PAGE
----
1
$\begingroup$

In the example I have, a small number of treated subjects are matched to a large number of untreated controls. I used

match= matchit(treat ~ SEX + ageint + bAVAL1 + bAVAL2, method = "full", caliper=0.3,
               exact  = c("SEX", "ageint"), data = data)

It makes sense that the treated subjects have weight=1. Why do the multiple control subjects matched to each treated subject have weights>1?

     weights          subclass
1    1.0000000        1
2    2.0421053        1
3    2.0421053        1
4    2.0421053        1
5    2.0421053        1
6    2.0421053        1
7    1.0000000        2
8    2.5526316        2
9    2.5526316        2
10   2.5526316        2
11   2.5526316        2
12   1.0000000        3
13   2.5526316        3
14   2.5526316        3
15   2.5526316        3
16   2.5526316        3
$\endgroup$

1 Answer 1

2
$\begingroup$

This is explained in the documentation for matchit().

[E]ach unit is assigned to a subclass, which represents the pair they are a part of (in the case of k:1 matching) or the stratum they belong to (in the case of exact matching, coarsened exact matching, full matching, or subclassification). The formula for computing the weights depends on the argument supplied to estimand. A new stratum "propensity score" (p) is computed as the proportion of units in each stratum that are in the treated group, and all units in that stratum are assigned that propensity score. Weights are then computed using the standard formulas for inverse probability weights: for the ATT, weights are 1 for the treated units and p/(1-p) for the control units; for the ATC, weights are (1-p)/p for the treated units and 1 for the control units; for the ATE, weights are 1/p for the treated units and 1/(1-p) for the control units.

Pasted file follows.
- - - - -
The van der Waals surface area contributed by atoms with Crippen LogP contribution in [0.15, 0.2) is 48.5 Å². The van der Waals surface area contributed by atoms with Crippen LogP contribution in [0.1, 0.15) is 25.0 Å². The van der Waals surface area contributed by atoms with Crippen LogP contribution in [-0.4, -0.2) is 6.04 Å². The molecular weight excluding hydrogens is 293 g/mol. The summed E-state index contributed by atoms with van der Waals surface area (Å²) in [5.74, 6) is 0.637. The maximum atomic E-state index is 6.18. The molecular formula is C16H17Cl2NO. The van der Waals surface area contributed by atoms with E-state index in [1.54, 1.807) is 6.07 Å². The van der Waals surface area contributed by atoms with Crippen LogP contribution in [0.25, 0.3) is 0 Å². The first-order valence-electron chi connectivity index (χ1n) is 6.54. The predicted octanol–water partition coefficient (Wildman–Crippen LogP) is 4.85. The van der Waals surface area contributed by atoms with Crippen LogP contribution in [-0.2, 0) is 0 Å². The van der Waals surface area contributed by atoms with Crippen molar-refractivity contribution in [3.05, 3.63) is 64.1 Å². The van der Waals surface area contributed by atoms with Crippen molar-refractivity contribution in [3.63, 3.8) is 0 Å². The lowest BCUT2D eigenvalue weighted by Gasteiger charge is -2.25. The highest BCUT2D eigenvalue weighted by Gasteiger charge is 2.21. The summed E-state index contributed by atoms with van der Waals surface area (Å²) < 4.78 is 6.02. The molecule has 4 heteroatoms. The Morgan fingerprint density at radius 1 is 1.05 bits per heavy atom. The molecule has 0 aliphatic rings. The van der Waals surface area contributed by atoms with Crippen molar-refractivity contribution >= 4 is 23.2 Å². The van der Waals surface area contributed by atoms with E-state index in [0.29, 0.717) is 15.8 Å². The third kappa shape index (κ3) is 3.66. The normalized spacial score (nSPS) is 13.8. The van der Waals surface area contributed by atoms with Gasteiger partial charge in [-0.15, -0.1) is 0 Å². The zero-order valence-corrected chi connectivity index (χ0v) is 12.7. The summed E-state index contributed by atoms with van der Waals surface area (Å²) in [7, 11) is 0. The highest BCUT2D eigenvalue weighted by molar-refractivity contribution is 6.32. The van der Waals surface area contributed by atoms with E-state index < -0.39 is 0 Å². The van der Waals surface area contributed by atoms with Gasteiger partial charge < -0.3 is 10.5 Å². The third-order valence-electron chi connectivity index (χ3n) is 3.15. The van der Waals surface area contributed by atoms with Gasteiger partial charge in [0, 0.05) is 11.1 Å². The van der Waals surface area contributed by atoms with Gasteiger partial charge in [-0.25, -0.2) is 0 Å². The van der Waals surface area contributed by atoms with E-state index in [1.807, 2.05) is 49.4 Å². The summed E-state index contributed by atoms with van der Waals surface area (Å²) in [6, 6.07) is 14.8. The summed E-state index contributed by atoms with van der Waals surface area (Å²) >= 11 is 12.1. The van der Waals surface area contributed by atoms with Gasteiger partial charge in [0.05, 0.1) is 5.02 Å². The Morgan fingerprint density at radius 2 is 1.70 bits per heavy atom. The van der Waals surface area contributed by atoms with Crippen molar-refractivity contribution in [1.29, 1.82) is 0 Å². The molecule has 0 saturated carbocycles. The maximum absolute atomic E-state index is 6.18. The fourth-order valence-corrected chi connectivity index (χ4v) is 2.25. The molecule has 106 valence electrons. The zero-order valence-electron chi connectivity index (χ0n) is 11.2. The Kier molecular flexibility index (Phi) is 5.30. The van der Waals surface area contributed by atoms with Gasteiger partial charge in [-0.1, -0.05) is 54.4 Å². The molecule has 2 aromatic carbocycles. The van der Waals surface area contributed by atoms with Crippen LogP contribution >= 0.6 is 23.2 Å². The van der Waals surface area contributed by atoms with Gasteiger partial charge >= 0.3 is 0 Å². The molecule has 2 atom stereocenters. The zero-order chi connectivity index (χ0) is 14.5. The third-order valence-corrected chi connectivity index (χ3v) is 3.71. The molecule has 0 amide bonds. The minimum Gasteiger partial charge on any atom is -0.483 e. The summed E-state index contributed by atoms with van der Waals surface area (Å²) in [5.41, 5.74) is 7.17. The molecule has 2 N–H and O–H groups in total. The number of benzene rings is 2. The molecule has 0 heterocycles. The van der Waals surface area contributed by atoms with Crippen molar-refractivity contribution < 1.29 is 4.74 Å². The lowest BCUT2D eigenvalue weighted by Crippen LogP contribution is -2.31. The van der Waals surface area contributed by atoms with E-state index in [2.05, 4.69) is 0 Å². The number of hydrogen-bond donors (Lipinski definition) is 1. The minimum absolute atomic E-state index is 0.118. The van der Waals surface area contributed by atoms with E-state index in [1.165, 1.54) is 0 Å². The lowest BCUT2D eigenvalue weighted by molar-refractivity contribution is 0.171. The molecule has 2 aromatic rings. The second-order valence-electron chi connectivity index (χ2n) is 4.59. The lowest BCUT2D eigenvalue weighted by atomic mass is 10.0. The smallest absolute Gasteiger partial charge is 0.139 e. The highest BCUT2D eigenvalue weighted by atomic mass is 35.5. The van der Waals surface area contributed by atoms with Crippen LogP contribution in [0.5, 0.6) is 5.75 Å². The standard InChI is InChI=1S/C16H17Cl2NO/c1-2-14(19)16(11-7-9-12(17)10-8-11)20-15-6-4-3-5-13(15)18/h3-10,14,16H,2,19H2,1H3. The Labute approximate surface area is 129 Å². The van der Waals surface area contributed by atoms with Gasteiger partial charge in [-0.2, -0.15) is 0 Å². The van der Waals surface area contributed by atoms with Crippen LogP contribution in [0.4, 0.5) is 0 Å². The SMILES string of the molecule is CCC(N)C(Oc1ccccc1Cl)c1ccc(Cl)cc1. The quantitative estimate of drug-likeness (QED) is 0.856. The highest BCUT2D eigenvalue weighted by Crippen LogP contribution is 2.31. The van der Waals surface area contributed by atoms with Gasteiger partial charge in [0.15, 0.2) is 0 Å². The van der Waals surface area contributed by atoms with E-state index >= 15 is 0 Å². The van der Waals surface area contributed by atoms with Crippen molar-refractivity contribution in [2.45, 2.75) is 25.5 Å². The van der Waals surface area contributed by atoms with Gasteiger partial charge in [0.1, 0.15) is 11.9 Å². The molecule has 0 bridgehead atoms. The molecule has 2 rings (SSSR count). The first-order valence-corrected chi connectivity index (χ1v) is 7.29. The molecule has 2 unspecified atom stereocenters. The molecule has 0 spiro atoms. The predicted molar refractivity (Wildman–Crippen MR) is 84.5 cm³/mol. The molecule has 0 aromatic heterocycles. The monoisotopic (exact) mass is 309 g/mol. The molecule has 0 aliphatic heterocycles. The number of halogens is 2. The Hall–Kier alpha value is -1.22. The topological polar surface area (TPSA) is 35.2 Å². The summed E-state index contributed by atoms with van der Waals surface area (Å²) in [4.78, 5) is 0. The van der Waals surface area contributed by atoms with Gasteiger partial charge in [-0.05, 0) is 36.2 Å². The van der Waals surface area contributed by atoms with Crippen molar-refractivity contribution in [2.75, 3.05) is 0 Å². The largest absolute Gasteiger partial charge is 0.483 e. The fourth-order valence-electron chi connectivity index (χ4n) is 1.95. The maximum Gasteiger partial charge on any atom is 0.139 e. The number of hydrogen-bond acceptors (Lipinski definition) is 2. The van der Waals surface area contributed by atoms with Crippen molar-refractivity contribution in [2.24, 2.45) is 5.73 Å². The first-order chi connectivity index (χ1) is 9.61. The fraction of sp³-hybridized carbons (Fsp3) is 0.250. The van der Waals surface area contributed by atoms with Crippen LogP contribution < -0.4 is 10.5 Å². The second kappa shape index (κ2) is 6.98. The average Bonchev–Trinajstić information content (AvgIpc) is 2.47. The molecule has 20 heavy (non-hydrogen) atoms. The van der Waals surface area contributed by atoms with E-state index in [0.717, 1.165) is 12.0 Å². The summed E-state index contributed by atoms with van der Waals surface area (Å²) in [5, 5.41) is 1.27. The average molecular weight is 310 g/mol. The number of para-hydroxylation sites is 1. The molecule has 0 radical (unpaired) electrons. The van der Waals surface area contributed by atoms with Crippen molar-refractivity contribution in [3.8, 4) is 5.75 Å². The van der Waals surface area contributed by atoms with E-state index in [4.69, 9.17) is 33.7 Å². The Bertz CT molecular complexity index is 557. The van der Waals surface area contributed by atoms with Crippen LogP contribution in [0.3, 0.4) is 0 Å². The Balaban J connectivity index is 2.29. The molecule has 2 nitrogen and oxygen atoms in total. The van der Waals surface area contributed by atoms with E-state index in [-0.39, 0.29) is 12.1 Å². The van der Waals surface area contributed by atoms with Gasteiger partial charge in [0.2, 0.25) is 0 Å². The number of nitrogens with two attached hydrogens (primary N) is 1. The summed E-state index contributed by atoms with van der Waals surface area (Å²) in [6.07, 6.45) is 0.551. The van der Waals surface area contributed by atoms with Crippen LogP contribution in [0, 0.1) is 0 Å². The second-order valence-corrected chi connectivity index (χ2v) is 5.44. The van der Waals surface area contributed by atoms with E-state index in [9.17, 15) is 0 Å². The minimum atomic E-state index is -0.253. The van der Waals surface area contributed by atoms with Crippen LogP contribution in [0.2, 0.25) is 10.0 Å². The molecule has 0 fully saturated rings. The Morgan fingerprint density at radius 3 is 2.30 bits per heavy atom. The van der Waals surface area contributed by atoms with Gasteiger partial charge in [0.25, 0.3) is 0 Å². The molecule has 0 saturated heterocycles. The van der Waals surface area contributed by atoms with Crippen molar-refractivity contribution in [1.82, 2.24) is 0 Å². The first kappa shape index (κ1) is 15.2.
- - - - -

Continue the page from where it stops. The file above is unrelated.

...

In each treatment group, weights are divided by the mean of the nonzero weights in that treatment group to make the weights sum to the number of units in that treatment group.

$\endgroup$
3
  • $\begingroup$ Thanks. Sorry I overlooked this document. Since the weight for treated is 1. It should be ATT. The weight for untreated is p/(1-p). Since p is small. The weights for untreated are expected to be a small number <1 based on this formula. This description seems for 1: k fixed ratio matching. For full matching with a caliper, it is more like variable ratio matching. p should not be the same for each matched cluster. I still cannot make sense of the large weights for untreated I see. $\endgroup$
    – hehe
    Jul 27, 2021 at 21:02
  • $\begingroup$ You may be missing the part where it says "In each treatment group, weights are divided by the mean of the nonzero weights in that treatment group to make the weights sum to the number of units in that treatment group." You can try calculating the weights manually using the formula I gave (including this final step) and see that the results are correct. $\endgroup$
    – Noah
    Jul 28, 2021 at 1:31
  • 2
    $\begingroup$ p <- rep(0, n); for (i in unique(subclass)) {p[subclass == i] <- mean(treat[subclass == i] == 1)}; w <- ifelse(treat == 1, 1, p/(1-p)); w[treat == 0] <- w[treat == 0]/mean(w[treat == 0]) That all it is. The code works regardless of whether it's k:1 matching or not. $\endgroup$
    – Noah
    Jul 28, 2021 at 1:36

Your Answer

By clicking “Post Your Answer”, you agree to our terms of service, privacy policy and cookie policy

Not the answer you're looking for? Browse other questions tagged or ask your own question.